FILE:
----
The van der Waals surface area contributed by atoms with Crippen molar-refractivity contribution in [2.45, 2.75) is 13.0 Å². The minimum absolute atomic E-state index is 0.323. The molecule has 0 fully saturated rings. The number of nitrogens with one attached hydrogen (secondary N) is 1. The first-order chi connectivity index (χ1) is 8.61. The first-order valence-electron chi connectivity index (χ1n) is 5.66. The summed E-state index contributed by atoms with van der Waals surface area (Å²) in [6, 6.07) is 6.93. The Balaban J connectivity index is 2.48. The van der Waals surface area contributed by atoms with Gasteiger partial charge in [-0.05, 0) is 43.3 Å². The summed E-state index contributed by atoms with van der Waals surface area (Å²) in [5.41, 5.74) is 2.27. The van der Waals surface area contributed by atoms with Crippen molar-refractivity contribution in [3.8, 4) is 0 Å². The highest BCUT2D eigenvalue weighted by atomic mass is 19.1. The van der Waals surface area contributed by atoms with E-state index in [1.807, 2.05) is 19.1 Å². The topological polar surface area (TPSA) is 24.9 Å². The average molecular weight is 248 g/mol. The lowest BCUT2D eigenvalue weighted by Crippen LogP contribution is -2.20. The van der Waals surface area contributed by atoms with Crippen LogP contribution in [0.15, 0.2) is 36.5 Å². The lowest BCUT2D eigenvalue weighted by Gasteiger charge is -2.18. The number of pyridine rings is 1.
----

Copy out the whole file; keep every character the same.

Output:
The van der Waals surface area contributed by atoms with Crippen molar-refractivity contribution in [2.45, 2.75) is 13.0 Å². The minimum absolute atomic E-state index is 0.323. The molecule has 0 fully saturated rings. The number of nitrogens with one attached hydrogen (secondary N) is 1. The first-order chi connectivity index (χ1) is 8.61. The first-order valence-electron chi connectivity index (χ1n) is 5.66. The summed E-state index contributed by atoms with van der Waals surface area (Å²) in [6, 6.07) is 6.93. The Balaban J connectivity index is 2.48. The van der Waals surface area contributed by atoms with Gasteiger partial charge in [-0.05, 0) is 43.3 Å². The summed E-state index contributed by atoms with van der Waals surface area (Å²) in [5.41, 5.74) is 2.27. The van der Waals surface area contributed by atoms with Crippen molar-refractivity contribution in [3.8, 4) is 0 Å². The highest BCUT2D eigenvalue weighted by atomic mass is 19.1. The van der Waals surface area contributed by atoms with E-state index in [1.807, 2.05) is 19.1 Å². The topological polar surface area (TPSA) is 24.9 Å². The average molecular weight is 248 g/mol. The lowest BCUT2D eigenvalue weighted by Crippen LogP contribution is -2.20. The van der Waals surface area contributed by atoms with Crippen LogP contribution in [0.15, 0.2) is 36.5 Å². The lowest BCUT2D eigenvalue weighted by Gasteiger charge is -2.18. The number of pyridine rings is 1.